The ensuing sequence may be the most audaciously conceived, thrillingly executed car chase ever filmed. Sounds like hype, yeah. But you've gotta see this thing. The scene features two kung fu battles in speeding vehicles--one in the back seat of a Cadillac, the other on the roof of an 18-wheeler truck. There's also a heart-stopping motorcycle chase through oncoming traffic and enough wrecked cars to keep a junkyard in business for years. Fans will go particularly bonkers over one shot of an agent leaping from atop a moving car onto the hood of another and, with his feet, crushing the entire thing into a pretzel. Says cinematographer Bill Pope: "It's going to make 'The Fast and the Furious' look like 'The Slow and the Dimwitted'."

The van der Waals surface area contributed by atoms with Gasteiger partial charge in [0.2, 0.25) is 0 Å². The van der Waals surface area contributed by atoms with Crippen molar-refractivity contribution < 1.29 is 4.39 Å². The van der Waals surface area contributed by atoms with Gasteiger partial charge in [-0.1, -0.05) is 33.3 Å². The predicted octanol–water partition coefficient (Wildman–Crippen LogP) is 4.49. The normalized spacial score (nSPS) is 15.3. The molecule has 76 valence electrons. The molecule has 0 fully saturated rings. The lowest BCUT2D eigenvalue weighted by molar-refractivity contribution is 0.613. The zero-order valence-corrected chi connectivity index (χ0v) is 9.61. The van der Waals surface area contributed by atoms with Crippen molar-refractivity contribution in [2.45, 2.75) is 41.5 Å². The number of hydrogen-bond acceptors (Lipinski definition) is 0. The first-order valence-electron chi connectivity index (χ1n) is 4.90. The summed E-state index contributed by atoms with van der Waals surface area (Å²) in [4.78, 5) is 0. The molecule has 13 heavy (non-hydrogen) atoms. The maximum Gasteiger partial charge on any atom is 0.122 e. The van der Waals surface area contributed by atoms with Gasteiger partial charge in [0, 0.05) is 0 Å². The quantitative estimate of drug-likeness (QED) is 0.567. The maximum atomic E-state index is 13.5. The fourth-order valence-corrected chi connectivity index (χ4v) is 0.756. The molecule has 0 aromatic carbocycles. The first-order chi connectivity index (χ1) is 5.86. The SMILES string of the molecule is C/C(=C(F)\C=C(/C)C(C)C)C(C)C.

Four years ago "The Matrix" arrived out of nowhere and grossed $171 million in the United States alone--terrific for an R-rated film. But it accelerated into a phenomenon thanks to DVD, becoming the format's first title to sell a million copies. Fans watch it again and again, each time discovering cool new bits, like how the phone conversation that opens the film foreshadows a key betrayal and how scenes inside the Matrix have a green tinge while scenes in the "real world" are blue. (Sorry, geeked out there for a second...) Critics, meanwhile, lauded writer-directors Larry and Andy Wachowski for bringing an elegance and choreography to American action films that had been missing since the days of Sam Peckinpah. On a basic level, though, "The Matrix" was simply good storytelling. "I've heard the 'Star Wars' people boast about shooting frames that are 97 percent digital, and lo and behold, the movies are soulless," says John Gaeta, visual-effects supervisor for all three "Matrix" movies. "They traded the whole idea of depth in filmmaking for this supertechnological hype. It helped us focus our own philosophy: the story drives everything."